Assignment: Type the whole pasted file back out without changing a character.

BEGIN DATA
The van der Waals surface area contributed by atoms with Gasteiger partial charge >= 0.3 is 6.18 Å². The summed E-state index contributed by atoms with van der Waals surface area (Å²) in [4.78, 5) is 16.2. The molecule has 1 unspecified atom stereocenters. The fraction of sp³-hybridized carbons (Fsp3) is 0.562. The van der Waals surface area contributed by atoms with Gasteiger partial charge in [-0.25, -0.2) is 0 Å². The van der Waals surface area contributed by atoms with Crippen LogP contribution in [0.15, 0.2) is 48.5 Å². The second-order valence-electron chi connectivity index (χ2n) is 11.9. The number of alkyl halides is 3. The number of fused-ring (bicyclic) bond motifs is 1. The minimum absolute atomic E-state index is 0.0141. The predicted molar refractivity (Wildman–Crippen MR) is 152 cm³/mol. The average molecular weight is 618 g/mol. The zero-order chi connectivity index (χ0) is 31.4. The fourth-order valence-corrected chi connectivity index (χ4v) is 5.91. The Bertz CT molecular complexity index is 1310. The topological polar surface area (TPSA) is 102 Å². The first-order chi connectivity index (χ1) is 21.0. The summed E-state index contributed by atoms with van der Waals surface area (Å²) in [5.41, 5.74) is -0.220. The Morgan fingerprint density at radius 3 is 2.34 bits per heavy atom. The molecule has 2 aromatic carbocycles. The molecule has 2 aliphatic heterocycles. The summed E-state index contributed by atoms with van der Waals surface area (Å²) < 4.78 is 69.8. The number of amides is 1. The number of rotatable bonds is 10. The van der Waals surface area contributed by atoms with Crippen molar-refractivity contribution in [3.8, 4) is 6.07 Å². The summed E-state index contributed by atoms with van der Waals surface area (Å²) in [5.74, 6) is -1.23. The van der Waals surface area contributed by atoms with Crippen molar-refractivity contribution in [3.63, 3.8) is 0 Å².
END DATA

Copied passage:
The van der Waals surface area contributed by atoms with Gasteiger partial charge >= 0.3 is 6.18 Å². The summed E-state index contributed by atoms with van der Waals surface area (Å²) in [4.78, 5) is 16.2. The molecule has 1 unspecified atom stereocenters. The fraction of sp³-hybridized carbons (Fsp3) is 0.562. The van der Waals surface area contributed by atoms with Gasteiger partial charge in [-0.25, -0.2) is 0 Å². The van der Waals surface area contributed by atoms with Crippen LogP contribution in [0.15, 0.2) is 48.5 Å². The second-order valence-electron chi connectivity index (χ2n) is 11.9. The number of alkyl halides is 3. The number of fused-ring (bicyclic) bond motifs is 1. The minimum absolute atomic E-state index is 0.0141. The predicted molar refractivity (Wildman–Crippen MR) is 152 cm³/mol. The average molecular weight is 618 g/mol. The zero-order chi connectivity index (χ0) is 31.4. The fourth-order valence-corrected chi connectivity index (χ4v) is 5.91. The Bertz CT molecular complexity index is 1310. The topological polar surface area (TPSA) is 102 Å². The first-order chi connectivity index (χ1) is 21.0. The summed E-state index contributed by atoms with van der Waals surface area (Å²) in [5.41, 5.74) is -0.220. The Morgan fingerprint density at radius 3 is 2.34 bits per heavy atom. The molecule has 2 aromatic carbocycles. The molecule has 2 aliphatic heterocycles. The summed E-state index contributed by atoms with van der Waals surface area (Å²) < 4.78 is 69.8. The number of amides is 1. The number of rotatable bonds is 10. The van der Waals surface area contributed by atoms with Crippen molar-refractivity contribution in [3.8, 4) is 6.07 Å². The summed E-state index contributed by atoms with van der Waals surface area (Å²) in [5.74, 6) is -1.23. The van der Waals surface area contributed by atoms with Crippen molar-refractivity contribution in [3.63, 3.8) is 0 Å².